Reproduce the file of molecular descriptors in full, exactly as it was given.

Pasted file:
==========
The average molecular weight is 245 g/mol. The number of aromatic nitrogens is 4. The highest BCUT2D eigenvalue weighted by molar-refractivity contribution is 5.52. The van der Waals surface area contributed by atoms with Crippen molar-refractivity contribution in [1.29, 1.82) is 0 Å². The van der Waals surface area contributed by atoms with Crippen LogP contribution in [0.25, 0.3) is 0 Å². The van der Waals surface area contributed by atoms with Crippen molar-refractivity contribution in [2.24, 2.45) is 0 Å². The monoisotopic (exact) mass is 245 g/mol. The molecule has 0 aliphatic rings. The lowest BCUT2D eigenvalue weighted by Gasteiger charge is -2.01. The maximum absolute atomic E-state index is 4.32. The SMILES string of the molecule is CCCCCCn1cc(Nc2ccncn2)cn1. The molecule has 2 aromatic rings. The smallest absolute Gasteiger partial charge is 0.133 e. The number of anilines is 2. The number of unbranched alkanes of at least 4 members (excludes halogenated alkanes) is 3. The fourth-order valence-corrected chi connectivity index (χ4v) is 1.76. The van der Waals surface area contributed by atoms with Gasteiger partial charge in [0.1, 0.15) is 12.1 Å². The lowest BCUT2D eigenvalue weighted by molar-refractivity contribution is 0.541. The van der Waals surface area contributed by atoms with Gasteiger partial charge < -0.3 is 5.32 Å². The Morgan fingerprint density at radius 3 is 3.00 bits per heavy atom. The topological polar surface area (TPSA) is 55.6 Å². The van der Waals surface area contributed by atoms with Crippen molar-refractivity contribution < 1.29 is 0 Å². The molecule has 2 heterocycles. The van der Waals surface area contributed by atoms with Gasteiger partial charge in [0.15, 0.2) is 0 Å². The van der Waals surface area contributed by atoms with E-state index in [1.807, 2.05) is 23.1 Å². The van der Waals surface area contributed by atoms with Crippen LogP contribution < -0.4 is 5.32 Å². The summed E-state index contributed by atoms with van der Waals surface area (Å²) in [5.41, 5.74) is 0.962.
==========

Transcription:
The average molecular weight is 245 g/mol. The number of aromatic nitrogens is 4. The highest BCUT2D eigenvalue weighted by molar-refractivity contribution is 5.52. The van der Waals surface area contributed by atoms with Crippen molar-refractivity contribution in [1.29, 1.82) is 0 Å². The van der Waals surface area contributed by atoms with Crippen LogP contribution in [0.25, 0.3) is 0 Å². The van der Waals surface area contributed by atoms with Crippen molar-refractivity contribution in [2.24, 2.45) is 0 Å². The monoisotopic (exact) mass is 245 g/mol. The molecule has 0 aliphatic rings. The lowest BCUT2D eigenvalue weighted by Gasteiger charge is -2.01. The maximum absolute atomic E-state index is 4.32. The SMILES string of the molecule is CCCCCCn1cc(Nc2ccncn2)cn1. The molecule has 2 aromatic rings. The smallest absolute Gasteiger partial charge is 0.133 e. The number of anilines is 2. The number of unbranched alkanes of at least 4 members (excludes halogenated alkanes) is 3. The fourth-order valence-corrected chi connectivity index (χ4v) is 1.76. The van der Waals surface area contributed by atoms with Gasteiger partial charge in [0.1, 0.15) is 12.1 Å². The lowest BCUT2D eigenvalue weighted by molar-refractivity contribution is 0.541. The van der Waals surface area contributed by atoms with Gasteiger partial charge < -0.3 is 5.32 Å². The Morgan fingerprint density at radius 3 is 3.00 bits per heavy atom. The topological polar surface area (TPSA) is 55.6 Å². The van der Waals surface area contributed by atoms with Crippen molar-refractivity contribution < 1.29 is 0 Å². The molecule has 2 heterocycles. The van der Waals surface area contributed by atoms with Gasteiger partial charge in [0.15, 0.2) is 0 Å². The van der Waals surface area contributed by atoms with E-state index in [1.807, 2.05) is 23.1 Å². The van der Waals surface area contributed by atoms with Crippen LogP contribution < -0.4 is 5.32 Å². The summed E-state index contributed by atoms with van der Waals surface area (Å²) in [5.41, 5.74) is 0.962.